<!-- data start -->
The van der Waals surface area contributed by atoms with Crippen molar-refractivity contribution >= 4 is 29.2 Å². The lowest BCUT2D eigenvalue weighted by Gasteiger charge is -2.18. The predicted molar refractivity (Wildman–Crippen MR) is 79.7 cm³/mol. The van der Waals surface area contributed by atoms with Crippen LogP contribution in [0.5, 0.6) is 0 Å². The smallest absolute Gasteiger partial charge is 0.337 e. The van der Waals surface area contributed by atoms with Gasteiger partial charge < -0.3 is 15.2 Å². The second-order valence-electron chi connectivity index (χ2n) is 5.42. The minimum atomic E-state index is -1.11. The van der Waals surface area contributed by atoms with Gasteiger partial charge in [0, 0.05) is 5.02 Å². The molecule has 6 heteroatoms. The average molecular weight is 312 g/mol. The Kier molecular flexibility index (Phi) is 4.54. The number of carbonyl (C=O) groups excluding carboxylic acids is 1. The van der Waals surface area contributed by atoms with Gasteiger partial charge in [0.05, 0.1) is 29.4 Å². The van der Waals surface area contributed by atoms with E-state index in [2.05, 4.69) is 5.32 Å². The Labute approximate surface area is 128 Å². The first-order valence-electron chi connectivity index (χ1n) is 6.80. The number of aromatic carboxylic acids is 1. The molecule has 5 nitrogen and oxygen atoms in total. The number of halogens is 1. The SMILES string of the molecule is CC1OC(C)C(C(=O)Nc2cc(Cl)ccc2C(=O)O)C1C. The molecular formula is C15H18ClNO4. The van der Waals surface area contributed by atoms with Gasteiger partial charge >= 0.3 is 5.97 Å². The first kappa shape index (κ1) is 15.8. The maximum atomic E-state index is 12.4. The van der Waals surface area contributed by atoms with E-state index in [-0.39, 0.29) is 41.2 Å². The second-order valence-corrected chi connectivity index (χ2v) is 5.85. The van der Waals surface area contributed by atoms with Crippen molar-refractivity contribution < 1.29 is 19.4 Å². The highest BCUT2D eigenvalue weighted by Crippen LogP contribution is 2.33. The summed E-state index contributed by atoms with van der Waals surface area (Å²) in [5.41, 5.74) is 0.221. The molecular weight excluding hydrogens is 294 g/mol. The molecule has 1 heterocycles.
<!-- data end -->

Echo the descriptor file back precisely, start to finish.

The van der Waals surface area contributed by atoms with Crippen molar-refractivity contribution >= 4 is 29.2 Å². The lowest BCUT2D eigenvalue weighted by Gasteiger charge is -2.18. The predicted molar refractivity (Wildman–Crippen MR) is 79.7 cm³/mol. The van der Waals surface area contributed by atoms with Crippen LogP contribution in [0.5, 0.6) is 0 Å². The smallest absolute Gasteiger partial charge is 0.337 e. The van der Waals surface area contributed by atoms with Gasteiger partial charge < -0.3 is 15.2 Å². The second-order valence-electron chi connectivity index (χ2n) is 5.42. The minimum atomic E-state index is -1.11. The van der Waals surface area contributed by atoms with Gasteiger partial charge in [0, 0.05) is 5.02 Å². The molecule has 6 heteroatoms. The average molecular weight is 312 g/mol. The Kier molecular flexibility index (Phi) is 4.54. The number of carbonyl (C=O) groups excluding carboxylic acids is 1. The van der Waals surface area contributed by atoms with Gasteiger partial charge in [0.05, 0.1) is 29.4 Å². The van der Waals surface area contributed by atoms with E-state index in [2.05, 4.69) is 5.32 Å². The Labute approximate surface area is 128 Å². The first-order valence-electron chi connectivity index (χ1n) is 6.80. The number of aromatic carboxylic acids is 1. The molecule has 5 nitrogen and oxygen atoms in total. The number of halogens is 1. The SMILES string of the molecule is CC1OC(C)C(C(=O)Nc2cc(Cl)ccc2C(=O)O)C1C. The molecular formula is C15H18ClNO4. The van der Waals surface area contributed by atoms with Gasteiger partial charge >= 0.3 is 5.97 Å². The first kappa shape index (κ1) is 15.8. The maximum atomic E-state index is 12.4. The van der Waals surface area contributed by atoms with E-state index in [-0.39, 0.29) is 41.2 Å². The second-order valence-corrected chi connectivity index (χ2v) is 5.85. The van der Waals surface area contributed by atoms with Crippen molar-refractivity contribution < 1.29 is 19.4 Å². The highest BCUT2D eigenvalue weighted by Crippen LogP contribution is 2.33. The summed E-state index contributed by atoms with van der Waals surface area (Å²) in [5.41, 5.74) is 0.221. The molecular weight excluding hydrogens is 294 g/mol. The molecule has 1 heterocycles.